Welcome to the Art&Seek Spotlight. Every Thursday, here and on KERA FM, we’ll explore the artistic efforts of different North Texas creatives. As it grows, this site, artandseek.org/spotlight, will paint a collective portrait of our artistic community at work. Check out all the artists we’ve profiled.
The Soluna Festival in the Arts District has been distinguishing itself in recent years with unusual collaborations between music and other arts. This Saturday’s evening-long event called Array has some bold mash-ups, featuring famous acts like hip-hop star Nas teaming with members of the Dallas Symphony. Further down the bill, there’s another collaboration with some interesting potential.
‘I Can’t Go On Without You’ was one of the hit singles from Kaleo’s 2016 album, ‘A/B.’ When you first heard the group, you may have thought they were the Irish singer-songwriter Hozier or perhaps even the British band Mumford and Sons. All of them are European performers who’ve taken country, gospel and blues and re-interpreted them into lush, wringing, mini-symphonies.
Kaleo is actually an Icelandic group that moved to Austin the year before ‘A/B’ came out. And now they’re coming to Array, Saturday’s evening of unusual mash-ups for the Soluna Festival. They’ll be collaborating on a live performance of ‘I Can’t Go On Without You’ with Dallas Neo-Classical Ballet.
The dance troupe has specialized in such partnerships – it’s one way a tiny ballet company has managed to survive in Dallas. But for founder-director Emilie Skinner, there was just one problem. Was she even aware of who Kaleo was?
“Honestly, no,” she says with nervous laugh. “It’s very different from music I grew up listening and music that I typically choreograph to. But many of my dancers were really, really excited because they’ve actually seen them in concert.”
Skinner established Dallas Neo-Classical Ballet seven years ago. The 35-year-old grew up in Houston and trained at UNT as a ballerina. “But there was a side of me,” she says, “that wanted to see ballet done in a more underground, punk-rock, alternative way. So we’ll take horror films and create mini-ballets from those pieces.”
It’s true DNCB has danced at the Dallas Museum of Art, performing works inspired by the famous ballet-dancer paintings of Impressionist Edgar Degas. They’ve also revived ‘Parade,’ the landmark, avant-garde 1917 ballet composed by Erik Satie with sets by Pablo Picasso and performed by the Ballet Russes.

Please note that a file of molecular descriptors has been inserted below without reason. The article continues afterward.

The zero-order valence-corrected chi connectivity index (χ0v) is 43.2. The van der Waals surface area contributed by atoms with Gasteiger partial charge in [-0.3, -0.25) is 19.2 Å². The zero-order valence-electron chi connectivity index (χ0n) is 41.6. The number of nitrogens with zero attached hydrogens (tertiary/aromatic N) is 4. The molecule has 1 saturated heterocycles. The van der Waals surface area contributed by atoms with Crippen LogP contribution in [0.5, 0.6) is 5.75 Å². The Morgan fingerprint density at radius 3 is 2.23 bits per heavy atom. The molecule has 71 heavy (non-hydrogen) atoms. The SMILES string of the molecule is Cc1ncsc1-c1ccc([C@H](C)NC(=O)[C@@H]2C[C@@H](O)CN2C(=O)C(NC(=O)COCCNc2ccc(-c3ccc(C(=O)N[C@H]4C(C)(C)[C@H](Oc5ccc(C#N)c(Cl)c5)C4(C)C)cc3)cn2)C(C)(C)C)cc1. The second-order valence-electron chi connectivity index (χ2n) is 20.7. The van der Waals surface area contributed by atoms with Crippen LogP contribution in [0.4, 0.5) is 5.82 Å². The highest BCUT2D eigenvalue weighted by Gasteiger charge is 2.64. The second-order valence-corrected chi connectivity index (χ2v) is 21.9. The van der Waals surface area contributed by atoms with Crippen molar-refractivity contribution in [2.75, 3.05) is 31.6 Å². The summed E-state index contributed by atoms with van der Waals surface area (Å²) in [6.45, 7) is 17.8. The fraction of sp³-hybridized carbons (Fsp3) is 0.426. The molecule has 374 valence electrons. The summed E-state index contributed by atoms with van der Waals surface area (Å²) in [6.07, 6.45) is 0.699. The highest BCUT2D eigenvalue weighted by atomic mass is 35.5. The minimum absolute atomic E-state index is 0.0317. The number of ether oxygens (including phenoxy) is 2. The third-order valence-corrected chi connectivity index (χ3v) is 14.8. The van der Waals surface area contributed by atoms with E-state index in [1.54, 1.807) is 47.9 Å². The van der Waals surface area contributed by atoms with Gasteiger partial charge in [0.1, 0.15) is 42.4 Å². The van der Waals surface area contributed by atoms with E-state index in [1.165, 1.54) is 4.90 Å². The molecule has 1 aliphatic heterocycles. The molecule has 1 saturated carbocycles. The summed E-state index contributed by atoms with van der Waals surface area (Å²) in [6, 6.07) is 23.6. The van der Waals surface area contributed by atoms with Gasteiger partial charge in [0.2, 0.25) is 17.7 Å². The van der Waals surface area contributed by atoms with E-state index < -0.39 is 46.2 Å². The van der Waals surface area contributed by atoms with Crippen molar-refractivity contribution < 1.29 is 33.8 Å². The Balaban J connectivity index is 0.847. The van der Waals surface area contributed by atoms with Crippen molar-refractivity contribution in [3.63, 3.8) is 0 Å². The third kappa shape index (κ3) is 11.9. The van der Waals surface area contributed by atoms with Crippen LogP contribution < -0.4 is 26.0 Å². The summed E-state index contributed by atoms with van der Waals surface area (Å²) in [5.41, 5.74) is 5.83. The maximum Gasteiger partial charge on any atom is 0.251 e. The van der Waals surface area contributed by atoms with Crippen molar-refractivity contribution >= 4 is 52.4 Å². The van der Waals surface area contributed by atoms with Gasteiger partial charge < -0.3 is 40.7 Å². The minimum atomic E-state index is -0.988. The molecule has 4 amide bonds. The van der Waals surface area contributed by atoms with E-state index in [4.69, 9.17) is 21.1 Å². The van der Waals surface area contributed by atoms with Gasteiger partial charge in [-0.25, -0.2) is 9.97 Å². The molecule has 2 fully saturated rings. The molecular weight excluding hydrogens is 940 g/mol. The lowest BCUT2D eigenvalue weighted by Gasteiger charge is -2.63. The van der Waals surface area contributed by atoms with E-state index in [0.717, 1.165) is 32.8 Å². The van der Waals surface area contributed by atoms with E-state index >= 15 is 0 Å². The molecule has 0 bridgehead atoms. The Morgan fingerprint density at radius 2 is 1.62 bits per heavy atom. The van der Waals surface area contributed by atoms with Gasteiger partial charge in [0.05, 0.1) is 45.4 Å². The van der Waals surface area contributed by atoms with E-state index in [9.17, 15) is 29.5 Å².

But more typically, DNCB has developed a series of ballets at the Texas Theatre, all of them derived from horror movies like ‘Suspiria’ and ‘Nightmare on Elm Street.’ Two years ago, at the Majestic Theatre, the company presented perhaps its most ambitious project to date, Edgar Allan Poe’s ‘Masque of the Red Death,‘ with a commissioned score, video and a 16-piece orchestra.
So … does any of that sound like country gospel blues?
“And that,” Skinner says, “is the reason I wanted to bring in a guest choreographer who would respond to the music and create something really special.”
So she turned to Giovanni Allen. Skinner met him at the Dana’s Studio of Dance in Southlake, where they both teach. The 29-year-old New York native trained at Alvin Ailey and California Arts Institute. He came to North Texas in 2010 – expecting it’d be just a break on his way to auditions for ‘The Lion King’ in New York.
“Honestly, I was just a dancer when I came here,” he says. “There was no real passion for teaching. But then, as I started to realize I had something more to give than just interpret someone’s moves, I started to hone in on teaching and then choreographing.”
Even with Neo-Classical’s collaborative impulses and its aims to juice up ballet, “I Can’t Go On Without You” presents … some challenges.
“It is definitely pulling and tugging between a little bit of classical, a little bit of blues,” says Allen, shaking his head. “There’s a lot of despair in this. But by the end, the guy’s working through it.”
Plus, it’s only Allen’s second commissioned dance – ever. At more than six minutes, it’s also Kaleo’s longest song. And although it expresses a man’s torment over a toxic relationship, Allen must interpret it with six female dancers.
“So what I’ve expressed to the girls,” Allen says, “from the moment they start, imagine all these burdens and all these bad choices, they start to peel away.”
Kaleo’s song actually goes through bitterness to end on a wistful, melancholy note. And this is only the dancers’ second rehearsal, so Allen’s still working how everything will play out.
But Skinner says, one thing’s for sure. Array, Saturday’s evening of collaborations, takes Soluna and classical music beyond the Arts District into Deep Ellum. It’s like a lab for cross-fertilizing artists and audiences. Which is just the game Skinner has been playing
But it’s still the DSO. Skinner’s little troupe has spent seven years working on partnerships. And this time, the Dallas Symphony came to her.